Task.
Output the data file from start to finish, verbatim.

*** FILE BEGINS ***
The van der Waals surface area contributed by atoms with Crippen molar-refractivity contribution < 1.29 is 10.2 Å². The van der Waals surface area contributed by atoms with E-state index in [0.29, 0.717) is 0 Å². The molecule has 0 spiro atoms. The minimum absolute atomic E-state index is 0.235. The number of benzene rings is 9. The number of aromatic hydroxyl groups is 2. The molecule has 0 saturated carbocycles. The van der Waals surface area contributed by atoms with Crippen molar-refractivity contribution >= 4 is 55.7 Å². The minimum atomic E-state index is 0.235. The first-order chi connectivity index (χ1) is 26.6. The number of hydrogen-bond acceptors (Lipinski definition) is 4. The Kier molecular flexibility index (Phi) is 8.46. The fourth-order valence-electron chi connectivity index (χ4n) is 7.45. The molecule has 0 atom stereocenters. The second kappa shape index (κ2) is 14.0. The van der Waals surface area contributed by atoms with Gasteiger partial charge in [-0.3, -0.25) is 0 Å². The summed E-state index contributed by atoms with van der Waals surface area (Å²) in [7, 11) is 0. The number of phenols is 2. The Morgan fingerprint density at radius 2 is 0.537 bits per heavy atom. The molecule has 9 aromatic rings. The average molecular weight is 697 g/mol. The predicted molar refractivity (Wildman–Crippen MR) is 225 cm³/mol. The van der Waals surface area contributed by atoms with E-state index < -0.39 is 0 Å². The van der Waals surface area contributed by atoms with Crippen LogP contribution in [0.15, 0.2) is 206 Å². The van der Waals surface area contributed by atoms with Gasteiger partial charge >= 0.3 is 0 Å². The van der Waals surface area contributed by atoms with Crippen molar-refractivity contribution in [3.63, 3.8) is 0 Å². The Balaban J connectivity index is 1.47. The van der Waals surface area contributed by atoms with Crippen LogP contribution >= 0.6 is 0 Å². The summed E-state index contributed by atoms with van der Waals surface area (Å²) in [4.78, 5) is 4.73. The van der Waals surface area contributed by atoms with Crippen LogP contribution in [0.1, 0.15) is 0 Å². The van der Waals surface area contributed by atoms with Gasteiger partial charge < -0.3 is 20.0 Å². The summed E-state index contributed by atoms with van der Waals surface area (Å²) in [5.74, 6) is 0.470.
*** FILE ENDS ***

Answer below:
The van der Waals surface area contributed by atoms with Crippen molar-refractivity contribution < 1.29 is 10.2 Å². The van der Waals surface area contributed by atoms with E-state index in [0.29, 0.717) is 0 Å². The molecule has 0 spiro atoms. The minimum absolute atomic E-state index is 0.235. The number of benzene rings is 9. The number of aromatic hydroxyl groups is 2. The molecule has 0 saturated carbocycles. The van der Waals surface area contributed by atoms with Crippen molar-refractivity contribution >= 4 is 55.7 Å². The minimum atomic E-state index is 0.235. The first-order chi connectivity index (χ1) is 26.6. The number of hydrogen-bond acceptors (Lipinski definition) is 4. The Kier molecular flexibility index (Phi) is 8.46. The fourth-order valence-electron chi connectivity index (χ4n) is 7.45. The molecule has 0 atom stereocenters. The second kappa shape index (κ2) is 14.0. The van der Waals surface area contributed by atoms with Gasteiger partial charge in [-0.3, -0.25) is 0 Å². The summed E-state index contributed by atoms with van der Waals surface area (Å²) in [7, 11) is 0. The number of phenols is 2. The Morgan fingerprint density at radius 2 is 0.537 bits per heavy atom. The molecule has 9 aromatic rings. The average molecular weight is 697 g/mol. The predicted molar refractivity (Wildman–Crippen MR) is 225 cm³/mol. The van der Waals surface area contributed by atoms with E-state index < -0.39 is 0 Å². The van der Waals surface area contributed by atoms with Crippen LogP contribution in [0.15, 0.2) is 206 Å². The van der Waals surface area contributed by atoms with Gasteiger partial charge >= 0.3 is 0 Å². The van der Waals surface area contributed by atoms with Crippen molar-refractivity contribution in [3.63, 3.8) is 0 Å². The Balaban J connectivity index is 1.47. The van der Waals surface area contributed by atoms with Crippen LogP contribution >= 0.6 is 0 Å². The summed E-state index contributed by atoms with van der Waals surface area (Å²) in [4.78, 5) is 4.73. The van der Waals surface area contributed by atoms with Crippen LogP contribution in [0.1, 0.15) is 0 Å². The van der Waals surface area contributed by atoms with Gasteiger partial charge < -0.3 is 20.0 Å². The summed E-state index contributed by atoms with van der Waals surface area (Å²) in [5.74, 6) is 0.470.